According to the survey by the Women Lawyer’s Association of NSW (“WLA”) just 61 per cent of students (male and female) studying a law degree intend to practise as a lawyer after they graduate. The Career Intentions survey which was launched on 30 July 2015 indicated that of 1,403 participants, 28% were not sure whether they wanted to practise as a lawyer and 11% did not intend to practise as a lawyer.

The Honourable Acting Justice Jane Mathews AO was the main speaker at the launch and highlighted significant correlations between gender and career intentions. Of the 61% who intended to practise as a lawyer her honour indicated, “more females intended to work as government lawyers or in community-based legal centres; whereas most males intended to work as solicitors, barrister, or in-house/corporate lawyers.” Justice Mathews stressed that this was because females were more interested in practising in an area that “offered a good work/life balance, and because they had a personal interest in social justice and advocacy” whereas males “were more concerned with the financial rewards that were offered”.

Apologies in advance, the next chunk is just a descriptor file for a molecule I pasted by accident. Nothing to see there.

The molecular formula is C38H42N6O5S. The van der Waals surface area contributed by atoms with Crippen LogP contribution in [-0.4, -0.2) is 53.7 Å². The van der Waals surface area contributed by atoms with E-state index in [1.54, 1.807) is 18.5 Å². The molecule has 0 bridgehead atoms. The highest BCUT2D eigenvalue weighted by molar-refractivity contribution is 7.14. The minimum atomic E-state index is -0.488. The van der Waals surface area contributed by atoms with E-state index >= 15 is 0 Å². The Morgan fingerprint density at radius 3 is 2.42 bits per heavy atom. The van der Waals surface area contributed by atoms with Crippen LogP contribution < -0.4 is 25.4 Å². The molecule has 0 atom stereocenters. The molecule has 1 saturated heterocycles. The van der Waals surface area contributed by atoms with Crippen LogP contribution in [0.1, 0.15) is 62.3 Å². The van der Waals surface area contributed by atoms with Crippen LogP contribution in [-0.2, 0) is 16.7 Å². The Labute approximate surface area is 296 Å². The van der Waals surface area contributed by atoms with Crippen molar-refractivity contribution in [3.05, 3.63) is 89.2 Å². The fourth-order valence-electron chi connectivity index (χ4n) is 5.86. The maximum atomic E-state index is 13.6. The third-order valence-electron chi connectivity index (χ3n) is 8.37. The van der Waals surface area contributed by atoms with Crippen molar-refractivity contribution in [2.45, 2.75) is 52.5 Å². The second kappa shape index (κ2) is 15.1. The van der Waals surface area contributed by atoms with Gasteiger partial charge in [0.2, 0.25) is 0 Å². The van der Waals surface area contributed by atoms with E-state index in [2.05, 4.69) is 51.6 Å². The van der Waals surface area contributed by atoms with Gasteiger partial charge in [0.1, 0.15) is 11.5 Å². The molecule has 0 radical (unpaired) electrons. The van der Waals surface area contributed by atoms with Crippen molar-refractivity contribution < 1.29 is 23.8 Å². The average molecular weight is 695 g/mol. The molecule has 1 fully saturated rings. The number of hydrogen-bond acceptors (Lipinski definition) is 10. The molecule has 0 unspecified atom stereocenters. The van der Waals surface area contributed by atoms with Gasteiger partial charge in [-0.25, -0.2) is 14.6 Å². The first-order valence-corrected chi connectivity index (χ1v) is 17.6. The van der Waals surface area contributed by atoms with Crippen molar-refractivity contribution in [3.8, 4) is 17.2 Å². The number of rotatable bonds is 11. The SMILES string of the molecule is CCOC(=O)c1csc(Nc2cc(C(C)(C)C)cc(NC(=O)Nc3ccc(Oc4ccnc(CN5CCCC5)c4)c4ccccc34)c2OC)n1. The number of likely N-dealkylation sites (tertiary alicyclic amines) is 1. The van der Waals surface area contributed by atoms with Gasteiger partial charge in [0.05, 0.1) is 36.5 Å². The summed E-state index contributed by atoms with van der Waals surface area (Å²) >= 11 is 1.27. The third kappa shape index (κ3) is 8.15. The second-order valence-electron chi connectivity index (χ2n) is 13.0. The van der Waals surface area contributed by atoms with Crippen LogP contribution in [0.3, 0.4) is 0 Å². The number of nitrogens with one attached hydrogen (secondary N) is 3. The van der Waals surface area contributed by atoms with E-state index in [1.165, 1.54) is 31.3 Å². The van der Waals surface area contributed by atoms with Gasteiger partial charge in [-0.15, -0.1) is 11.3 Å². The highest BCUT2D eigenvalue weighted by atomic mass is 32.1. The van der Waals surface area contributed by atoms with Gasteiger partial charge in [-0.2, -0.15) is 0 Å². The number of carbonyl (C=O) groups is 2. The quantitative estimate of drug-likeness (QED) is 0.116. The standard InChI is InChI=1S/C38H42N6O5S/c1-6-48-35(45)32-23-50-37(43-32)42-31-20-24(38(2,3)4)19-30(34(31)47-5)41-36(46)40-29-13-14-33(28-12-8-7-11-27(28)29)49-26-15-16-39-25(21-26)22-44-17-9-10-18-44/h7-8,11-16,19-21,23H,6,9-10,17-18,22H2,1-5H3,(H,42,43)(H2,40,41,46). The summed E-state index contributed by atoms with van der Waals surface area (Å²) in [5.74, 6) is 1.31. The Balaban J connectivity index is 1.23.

Justice Mathews believes this is a significant indicator as to why more women aren’t pursuing a career at the bar as women constitute only 21% of barristers and 10% of senior counsel. Her honour highlights the reasons for this are similar to that found in the survey, because the bar involves “too much stress and pressure … is too intimidating…is not family-friendly and…is too male-dominated”.

Overall Justice Mathews believed the survey revealed “a surprising lack of understanding on the part of many students as to the realities of professional life” and whilst praising the efforts of the WLA, her honour stressed the need for greater intervention by law schools to provide students with “meaningful information about professional life and with mentoring opportunities”.